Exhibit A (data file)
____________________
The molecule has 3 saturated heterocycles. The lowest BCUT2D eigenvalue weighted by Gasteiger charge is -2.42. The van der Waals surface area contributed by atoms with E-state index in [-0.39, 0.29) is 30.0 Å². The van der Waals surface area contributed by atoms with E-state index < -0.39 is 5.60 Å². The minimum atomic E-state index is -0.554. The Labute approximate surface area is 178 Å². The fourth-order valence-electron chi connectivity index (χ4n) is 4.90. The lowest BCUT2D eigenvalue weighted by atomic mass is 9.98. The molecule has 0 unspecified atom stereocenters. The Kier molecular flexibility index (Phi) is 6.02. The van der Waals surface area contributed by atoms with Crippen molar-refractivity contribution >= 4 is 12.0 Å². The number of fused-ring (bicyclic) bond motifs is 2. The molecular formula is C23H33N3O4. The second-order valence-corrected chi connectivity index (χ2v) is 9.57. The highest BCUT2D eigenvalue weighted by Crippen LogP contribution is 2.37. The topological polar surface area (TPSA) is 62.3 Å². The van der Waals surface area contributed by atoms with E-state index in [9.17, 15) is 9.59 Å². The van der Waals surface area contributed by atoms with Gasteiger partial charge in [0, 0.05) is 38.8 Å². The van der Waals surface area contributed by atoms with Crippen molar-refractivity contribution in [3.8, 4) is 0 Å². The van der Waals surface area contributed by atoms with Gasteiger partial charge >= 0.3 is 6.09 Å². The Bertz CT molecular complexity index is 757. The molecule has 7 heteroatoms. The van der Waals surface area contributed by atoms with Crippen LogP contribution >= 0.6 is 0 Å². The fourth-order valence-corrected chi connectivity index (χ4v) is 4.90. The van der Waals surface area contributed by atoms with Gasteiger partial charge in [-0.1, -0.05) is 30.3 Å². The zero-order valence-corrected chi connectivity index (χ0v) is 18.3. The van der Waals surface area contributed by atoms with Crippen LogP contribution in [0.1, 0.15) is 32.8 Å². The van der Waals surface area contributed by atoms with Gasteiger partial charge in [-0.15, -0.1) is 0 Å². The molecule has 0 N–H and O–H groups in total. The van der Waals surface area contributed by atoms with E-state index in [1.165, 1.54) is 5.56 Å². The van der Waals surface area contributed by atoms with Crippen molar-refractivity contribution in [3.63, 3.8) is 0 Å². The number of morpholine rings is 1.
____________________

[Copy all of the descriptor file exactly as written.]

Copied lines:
The molecule has 3 saturated heterocycles. The lowest BCUT2D eigenvalue weighted by Gasteiger charge is -2.42. The van der Waals surface area contributed by atoms with E-state index in [-0.39, 0.29) is 30.0 Å². The van der Waals surface area contributed by atoms with E-state index < -0.39 is 5.60 Å². The minimum atomic E-state index is -0.554. The Labute approximate surface area is 178 Å². The fourth-order valence-electron chi connectivity index (χ4n) is 4.90. The lowest BCUT2D eigenvalue weighted by atomic mass is 9.98. The molecule has 0 unspecified atom stereocenters. The Kier molecular flexibility index (Phi) is 6.02. The van der Waals surface area contributed by atoms with Crippen molar-refractivity contribution >= 4 is 12.0 Å². The number of fused-ring (bicyclic) bond motifs is 2. The molecular formula is C23H33N3O4. The second-order valence-corrected chi connectivity index (χ2v) is 9.57. The highest BCUT2D eigenvalue weighted by Crippen LogP contribution is 2.37. The topological polar surface area (TPSA) is 62.3 Å². The van der Waals surface area contributed by atoms with E-state index in [9.17, 15) is 9.59 Å². The van der Waals surface area contributed by atoms with Gasteiger partial charge in [0, 0.05) is 38.8 Å². The van der Waals surface area contributed by atoms with Crippen molar-refractivity contribution in [3.8, 4) is 0 Å². The van der Waals surface area contributed by atoms with Gasteiger partial charge >= 0.3 is 6.09 Å². The Bertz CT molecular complexity index is 757. The molecule has 7 heteroatoms. The van der Waals surface area contributed by atoms with Crippen LogP contribution >= 0.6 is 0 Å². The fourth-order valence-corrected chi connectivity index (χ4v) is 4.90. The van der Waals surface area contributed by atoms with Gasteiger partial charge in [-0.1, -0.05) is 30.3 Å². The zero-order valence-corrected chi connectivity index (χ0v) is 18.3. The van der Waals surface area contributed by atoms with Crippen LogP contribution in [0.1, 0.15) is 32.8 Å². The van der Waals surface area contributed by atoms with Gasteiger partial charge in [-0.15, -0.1) is 0 Å². The molecule has 0 N–H and O–H groups in total. The van der Waals surface area contributed by atoms with E-state index in [1.165, 1.54) is 5.56 Å². The van der Waals surface area contributed by atoms with Crippen molar-refractivity contribution in [3.63, 3.8) is 0 Å². The number of morpholine rings is 1.